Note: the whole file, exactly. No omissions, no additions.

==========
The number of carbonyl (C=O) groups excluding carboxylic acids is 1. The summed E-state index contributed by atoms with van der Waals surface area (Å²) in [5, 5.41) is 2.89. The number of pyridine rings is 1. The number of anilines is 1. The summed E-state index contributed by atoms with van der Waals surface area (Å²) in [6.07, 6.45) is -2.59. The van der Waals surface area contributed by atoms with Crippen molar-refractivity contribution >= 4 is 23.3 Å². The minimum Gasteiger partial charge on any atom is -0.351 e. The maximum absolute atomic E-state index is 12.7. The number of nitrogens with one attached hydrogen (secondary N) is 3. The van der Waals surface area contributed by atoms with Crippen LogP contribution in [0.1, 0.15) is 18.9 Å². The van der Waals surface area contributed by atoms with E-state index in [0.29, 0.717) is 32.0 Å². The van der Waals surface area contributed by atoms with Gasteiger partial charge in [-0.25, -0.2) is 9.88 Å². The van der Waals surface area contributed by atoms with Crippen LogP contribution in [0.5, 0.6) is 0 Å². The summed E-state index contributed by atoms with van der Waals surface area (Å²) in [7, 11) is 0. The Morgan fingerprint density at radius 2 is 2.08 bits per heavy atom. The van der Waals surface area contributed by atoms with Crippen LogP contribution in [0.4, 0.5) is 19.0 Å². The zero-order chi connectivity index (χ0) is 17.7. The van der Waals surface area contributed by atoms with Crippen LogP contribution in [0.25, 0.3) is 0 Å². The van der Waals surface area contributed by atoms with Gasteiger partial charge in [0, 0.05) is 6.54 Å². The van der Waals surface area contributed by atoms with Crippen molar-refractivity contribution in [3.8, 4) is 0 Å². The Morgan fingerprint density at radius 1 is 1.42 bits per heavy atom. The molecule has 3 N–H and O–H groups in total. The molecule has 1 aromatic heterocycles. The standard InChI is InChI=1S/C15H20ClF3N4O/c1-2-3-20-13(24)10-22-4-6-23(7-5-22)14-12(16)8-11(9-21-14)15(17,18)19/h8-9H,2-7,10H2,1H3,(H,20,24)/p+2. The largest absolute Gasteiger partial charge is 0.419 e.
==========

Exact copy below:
The number of carbonyl (C=O) groups excluding carboxylic acids is 1. The summed E-state index contributed by atoms with van der Waals surface area (Å²) in [5, 5.41) is 2.89. The number of pyridine rings is 1. The number of anilines is 1. The summed E-state index contributed by atoms with van der Waals surface area (Å²) in [6.07, 6.45) is -2.59. The van der Waals surface area contributed by atoms with Crippen molar-refractivity contribution >= 4 is 23.3 Å². The minimum Gasteiger partial charge on any atom is -0.351 e. The maximum absolute atomic E-state index is 12.7. The number of nitrogens with one attached hydrogen (secondary N) is 3. The van der Waals surface area contributed by atoms with Crippen LogP contribution in [0.1, 0.15) is 18.9 Å². The van der Waals surface area contributed by atoms with E-state index in [0.29, 0.717) is 32.0 Å². The van der Waals surface area contributed by atoms with Gasteiger partial charge in [-0.25, -0.2) is 9.88 Å². The van der Waals surface area contributed by atoms with Crippen LogP contribution in [0.5, 0.6) is 0 Å². The summed E-state index contributed by atoms with van der Waals surface area (Å²) in [7, 11) is 0. The Morgan fingerprint density at radius 2 is 2.08 bits per heavy atom. The van der Waals surface area contributed by atoms with Crippen LogP contribution in [0.4, 0.5) is 19.0 Å². The zero-order chi connectivity index (χ0) is 17.7. The van der Waals surface area contributed by atoms with Crippen LogP contribution in [0.25, 0.3) is 0 Å². The van der Waals surface area contributed by atoms with Gasteiger partial charge in [0, 0.05) is 6.54 Å². The van der Waals surface area contributed by atoms with Crippen molar-refractivity contribution in [3.8, 4) is 0 Å². The Morgan fingerprint density at radius 1 is 1.42 bits per heavy atom. The molecule has 3 N–H and O–H groups in total. The molecule has 1 aromatic heterocycles. The standard InChI is InChI=1S/C15H20ClF3N4O/c1-2-3-20-13(24)10-22-4-6-23(7-5-22)14-12(16)8-11(9-21-14)15(17,18)19/h8-9H,2-7,10H2,1H3,(H,20,24)/p+2. The largest absolute Gasteiger partial charge is 0.419 e.